St Mary's lifeboat assist two stranded dinghy sailors
The volunteer crew of St. Mary's lifeboat The Whiteheads, under the command of Peter Hicks, was launched at 7.20am on Thursday 21 June to go to the aid of two stranded dinghy sailors.
Falmouth Coastguard had received a 999 call for help after the sailor's Mirror dinghy had washed ashore on an uninhabited island after their sails had blown out in the fresh to strong north easterly wind.
After establishing the island as Guthers, between St. Mary's and St. Martin's, the lifeboat crew, once on site, launched the inflatable Y boat to pick up the casualties. Neither of them were injured and they were transferred to The Whiteheads. An inter-island passenger launch was also on the scene, which collected the casualties and returned them to the quay. The lifeboat's Y boat towed the dinghy to Higher Town Beach on St. Martin's.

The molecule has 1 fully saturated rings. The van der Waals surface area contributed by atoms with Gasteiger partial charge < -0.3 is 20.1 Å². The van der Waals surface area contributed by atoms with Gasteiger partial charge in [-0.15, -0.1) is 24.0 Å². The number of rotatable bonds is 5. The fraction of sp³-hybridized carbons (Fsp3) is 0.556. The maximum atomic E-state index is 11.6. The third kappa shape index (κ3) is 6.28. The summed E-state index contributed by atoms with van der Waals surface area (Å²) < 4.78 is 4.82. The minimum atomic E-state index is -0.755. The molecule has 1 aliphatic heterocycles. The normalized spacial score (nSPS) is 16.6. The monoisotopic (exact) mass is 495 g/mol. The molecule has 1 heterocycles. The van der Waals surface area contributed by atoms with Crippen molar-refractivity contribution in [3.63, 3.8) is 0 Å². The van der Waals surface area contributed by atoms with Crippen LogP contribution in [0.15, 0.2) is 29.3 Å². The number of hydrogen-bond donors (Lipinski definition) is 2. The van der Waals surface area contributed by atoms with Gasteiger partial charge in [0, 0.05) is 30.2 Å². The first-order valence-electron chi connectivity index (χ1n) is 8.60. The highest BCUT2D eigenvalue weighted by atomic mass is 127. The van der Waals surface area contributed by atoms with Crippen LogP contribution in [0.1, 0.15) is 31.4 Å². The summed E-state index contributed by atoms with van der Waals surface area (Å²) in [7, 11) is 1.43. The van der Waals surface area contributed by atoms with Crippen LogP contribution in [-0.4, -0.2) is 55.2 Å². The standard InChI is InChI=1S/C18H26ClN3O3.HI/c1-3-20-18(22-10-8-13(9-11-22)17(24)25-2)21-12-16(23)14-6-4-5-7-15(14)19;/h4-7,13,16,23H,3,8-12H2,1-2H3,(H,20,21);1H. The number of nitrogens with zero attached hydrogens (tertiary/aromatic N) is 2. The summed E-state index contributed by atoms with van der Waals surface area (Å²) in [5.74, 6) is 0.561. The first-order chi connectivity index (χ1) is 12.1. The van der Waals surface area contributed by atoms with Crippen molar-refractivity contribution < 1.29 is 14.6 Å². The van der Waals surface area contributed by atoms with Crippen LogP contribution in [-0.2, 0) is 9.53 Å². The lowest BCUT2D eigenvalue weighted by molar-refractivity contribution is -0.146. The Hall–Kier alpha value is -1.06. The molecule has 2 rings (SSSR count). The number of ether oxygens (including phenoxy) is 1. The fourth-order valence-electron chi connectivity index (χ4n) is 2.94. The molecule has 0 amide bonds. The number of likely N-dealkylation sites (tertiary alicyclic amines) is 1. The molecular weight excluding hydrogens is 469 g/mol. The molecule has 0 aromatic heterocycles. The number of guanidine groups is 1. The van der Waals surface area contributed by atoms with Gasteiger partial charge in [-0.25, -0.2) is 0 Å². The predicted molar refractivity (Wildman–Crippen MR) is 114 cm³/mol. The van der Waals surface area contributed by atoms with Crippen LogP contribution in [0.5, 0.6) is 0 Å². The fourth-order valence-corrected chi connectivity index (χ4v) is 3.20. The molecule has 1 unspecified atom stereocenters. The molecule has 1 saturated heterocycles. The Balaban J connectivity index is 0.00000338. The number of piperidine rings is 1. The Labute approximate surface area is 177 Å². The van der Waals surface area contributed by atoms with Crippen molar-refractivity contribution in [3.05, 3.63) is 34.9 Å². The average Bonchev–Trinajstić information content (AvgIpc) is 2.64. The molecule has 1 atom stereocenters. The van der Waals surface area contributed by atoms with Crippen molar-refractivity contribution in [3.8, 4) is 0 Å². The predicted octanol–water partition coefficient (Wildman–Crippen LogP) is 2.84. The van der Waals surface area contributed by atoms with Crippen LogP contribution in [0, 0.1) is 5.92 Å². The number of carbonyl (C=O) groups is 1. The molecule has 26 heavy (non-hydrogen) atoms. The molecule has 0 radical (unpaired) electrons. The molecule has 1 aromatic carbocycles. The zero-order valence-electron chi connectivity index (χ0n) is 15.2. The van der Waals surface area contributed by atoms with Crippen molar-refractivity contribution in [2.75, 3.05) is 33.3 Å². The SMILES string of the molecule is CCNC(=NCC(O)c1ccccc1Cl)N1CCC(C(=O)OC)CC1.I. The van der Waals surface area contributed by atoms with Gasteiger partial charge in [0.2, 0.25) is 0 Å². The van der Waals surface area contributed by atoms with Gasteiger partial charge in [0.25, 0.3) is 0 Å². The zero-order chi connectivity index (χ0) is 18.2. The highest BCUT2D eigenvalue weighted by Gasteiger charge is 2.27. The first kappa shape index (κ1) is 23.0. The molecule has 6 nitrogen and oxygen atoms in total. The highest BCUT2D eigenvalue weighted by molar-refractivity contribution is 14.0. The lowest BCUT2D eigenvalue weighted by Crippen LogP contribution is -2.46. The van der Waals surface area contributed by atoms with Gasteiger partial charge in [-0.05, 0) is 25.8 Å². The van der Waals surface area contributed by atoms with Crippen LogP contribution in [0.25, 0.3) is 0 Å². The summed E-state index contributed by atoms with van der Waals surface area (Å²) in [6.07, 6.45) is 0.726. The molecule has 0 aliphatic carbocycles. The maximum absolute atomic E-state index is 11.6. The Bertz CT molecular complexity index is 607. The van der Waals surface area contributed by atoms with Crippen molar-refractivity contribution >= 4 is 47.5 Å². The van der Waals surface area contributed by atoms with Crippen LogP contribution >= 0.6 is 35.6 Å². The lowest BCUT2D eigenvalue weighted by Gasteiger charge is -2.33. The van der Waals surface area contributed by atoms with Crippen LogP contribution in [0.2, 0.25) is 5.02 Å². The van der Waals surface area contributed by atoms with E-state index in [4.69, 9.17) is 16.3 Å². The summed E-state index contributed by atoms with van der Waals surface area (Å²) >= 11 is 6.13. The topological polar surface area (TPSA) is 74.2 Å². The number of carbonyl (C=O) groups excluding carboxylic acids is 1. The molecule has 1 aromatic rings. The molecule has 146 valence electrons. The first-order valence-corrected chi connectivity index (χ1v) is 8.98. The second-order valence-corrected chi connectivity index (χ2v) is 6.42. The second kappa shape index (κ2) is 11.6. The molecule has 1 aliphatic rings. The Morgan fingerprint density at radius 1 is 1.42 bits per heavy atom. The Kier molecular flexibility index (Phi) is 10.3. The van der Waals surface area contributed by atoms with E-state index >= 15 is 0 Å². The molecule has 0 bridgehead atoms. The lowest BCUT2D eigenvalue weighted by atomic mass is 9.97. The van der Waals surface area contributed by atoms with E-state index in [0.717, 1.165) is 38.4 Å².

The shout was also notable for being the first rescue attended by the coxswain's son, Cameron Hicks,
The lifeboat then returned to St. Mary's harbour, refuelled and made ready for service.
Key facts about the RNLI
The RNLI charity saves lives at sea. Its volunteers provide a 24-hour search and rescue service around the United Kingdom and Republic of Ireland coasts. The RNLI operates over 238 lifeboat stations in the UK and Ireland and, in a normal year, more than 240 lifeguard units on beaches around the UK and Channel Islands. The RNLI is independent of Coastguard and government and depends on voluntary donations and legacies to maintain its rescue service. Since the RNLI was founded in 1824, its lifeboat crews and lifeguards have saved over 142,700 lives.